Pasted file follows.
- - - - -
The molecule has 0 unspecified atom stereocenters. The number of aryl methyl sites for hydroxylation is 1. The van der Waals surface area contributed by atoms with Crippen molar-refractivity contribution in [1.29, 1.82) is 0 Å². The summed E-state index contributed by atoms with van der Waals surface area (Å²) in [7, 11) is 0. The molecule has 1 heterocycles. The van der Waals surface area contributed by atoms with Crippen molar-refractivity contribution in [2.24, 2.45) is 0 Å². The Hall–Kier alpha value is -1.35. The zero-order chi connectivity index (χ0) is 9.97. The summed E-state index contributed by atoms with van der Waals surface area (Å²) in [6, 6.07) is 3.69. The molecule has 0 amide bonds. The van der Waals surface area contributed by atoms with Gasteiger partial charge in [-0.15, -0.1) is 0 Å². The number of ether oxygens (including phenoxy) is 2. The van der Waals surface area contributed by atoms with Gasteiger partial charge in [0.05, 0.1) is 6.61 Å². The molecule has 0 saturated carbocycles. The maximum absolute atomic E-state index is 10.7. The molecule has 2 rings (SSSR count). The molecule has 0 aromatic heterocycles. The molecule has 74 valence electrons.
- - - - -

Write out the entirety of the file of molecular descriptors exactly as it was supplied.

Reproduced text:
The molecule has 0 unspecified atom stereocenters. The number of aryl methyl sites for hydroxylation is 1. The van der Waals surface area contributed by atoms with Crippen molar-refractivity contribution in [1.29, 1.82) is 0 Å². The summed E-state index contributed by atoms with van der Waals surface area (Å²) in [7, 11) is 0. The molecule has 1 heterocycles. The van der Waals surface area contributed by atoms with Crippen molar-refractivity contribution in [2.24, 2.45) is 0 Å². The Hall–Kier alpha value is -1.35. The zero-order chi connectivity index (χ0) is 9.97. The summed E-state index contributed by atoms with van der Waals surface area (Å²) in [6, 6.07) is 3.69. The molecule has 0 amide bonds. The van der Waals surface area contributed by atoms with Gasteiger partial charge in [-0.15, -0.1) is 0 Å². The number of ether oxygens (including phenoxy) is 2. The van der Waals surface area contributed by atoms with Gasteiger partial charge in [0.05, 0.1) is 6.61 Å². The molecule has 0 saturated carbocycles. The maximum absolute atomic E-state index is 10.7. The molecule has 2 rings (SSSR count). The molecule has 0 aromatic heterocycles. The molecule has 74 valence electrons.